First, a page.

If you know me, you will probably know that I'm big on family history and geneaology - I've been recording & researching my ancestry for several years now, uncovering many interesting people and stories. In doing my research, I took an AncestryDNA test last year to see what else I could discover, especially when it came to my ethnicity estimate. My research has continued to grow since taking the test, as have the results as the database grew, so I thought I'd share what my results have told me, and how it has helped and influenced my continued research.
At a glance, AncestryDNA tells you three things - your ethnicity estimate, DNA matches to other Ancestry users, and DNA circles of people related to you through a specific ancestor. As more samples are added to the database, these three aspects also continue to change, grow and improve.
A good example of this change and improvement comes from when I logged into Ancestry to start working on this post - I was shown a changed in my DNA story and ethnicity estimate. With over 16,000 samples in the database now, it's amazing to see how much can evolve with these estimates. Although, I do have to say, I am a little sad that some of my minor region estimates no longer exist, but I know it will continue to change, so who knows what else I can expect to learn.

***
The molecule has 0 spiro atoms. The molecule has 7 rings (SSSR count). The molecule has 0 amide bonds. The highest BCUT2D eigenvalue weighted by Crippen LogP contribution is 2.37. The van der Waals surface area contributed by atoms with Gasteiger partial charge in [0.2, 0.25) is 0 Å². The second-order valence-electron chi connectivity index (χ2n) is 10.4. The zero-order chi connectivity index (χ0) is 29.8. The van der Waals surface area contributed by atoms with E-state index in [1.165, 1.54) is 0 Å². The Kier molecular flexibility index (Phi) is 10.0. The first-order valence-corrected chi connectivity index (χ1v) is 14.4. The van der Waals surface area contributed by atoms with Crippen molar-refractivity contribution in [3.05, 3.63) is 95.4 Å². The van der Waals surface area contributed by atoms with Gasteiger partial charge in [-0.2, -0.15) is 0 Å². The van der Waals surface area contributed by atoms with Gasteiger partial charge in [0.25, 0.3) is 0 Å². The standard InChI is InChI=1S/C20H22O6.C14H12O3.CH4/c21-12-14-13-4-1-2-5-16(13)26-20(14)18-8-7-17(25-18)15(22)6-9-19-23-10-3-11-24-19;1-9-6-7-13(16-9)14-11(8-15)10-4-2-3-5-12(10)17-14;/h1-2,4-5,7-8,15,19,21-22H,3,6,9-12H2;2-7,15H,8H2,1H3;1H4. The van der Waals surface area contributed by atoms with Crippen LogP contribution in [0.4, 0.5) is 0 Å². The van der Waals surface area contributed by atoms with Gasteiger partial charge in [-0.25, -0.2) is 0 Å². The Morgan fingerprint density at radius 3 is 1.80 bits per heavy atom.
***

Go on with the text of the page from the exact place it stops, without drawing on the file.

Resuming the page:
So now that I've shared what's not in my DNA, let me share with you what is in my DNA, at least at this point in time. Not surprisingly, my ethnicity estimate is very accurately connected with the information I've discovered on my family tree. Even then, I wouldn't be disappointed if there was only a loose connection - the estimate focuses on thousands of years of ancestry as opposed to hundred of years, which is the period of time that my family trees trace. And of course, it is only an estimate, given that it's impossible to accurately plot DNA to particular regions, and you do not inherit every single piece of ancestral DNA, so it's not to say your origins don't lie in an area your DNA hasn't revealed.
My estimate is split almost exactly in two - 47% Ireland and Scotland (green), and 53% England, Wales and Northwestern Europe (yellow). Most of what I have discovered in my family tree is routed in England, Scotland and Ireland, so these results are to be expected. The only other ethnic origin I do have in my ancestry is a branch in Italy, although I possibly have a small Spanish branch, although I can't confirm that.
Ireland & Scotland
The primary locations for this region DNA are Ireland, Wales and Scotland, with my DNA showing specific connections to Scotland (the broken circle). Of the twelve branches I'm tracing, three are rooted in Ireland, with a branch I'm yet to tackle from Scotland.
England, Wales & Northwestern Europe
The primary locations for this region are England, Scotland and Wales, with my DNA showing specific connections to Southern England, more specifically Devon and Cornwall (the broken circle). Of the twelve branches I'm tracing, eight are rooted in England.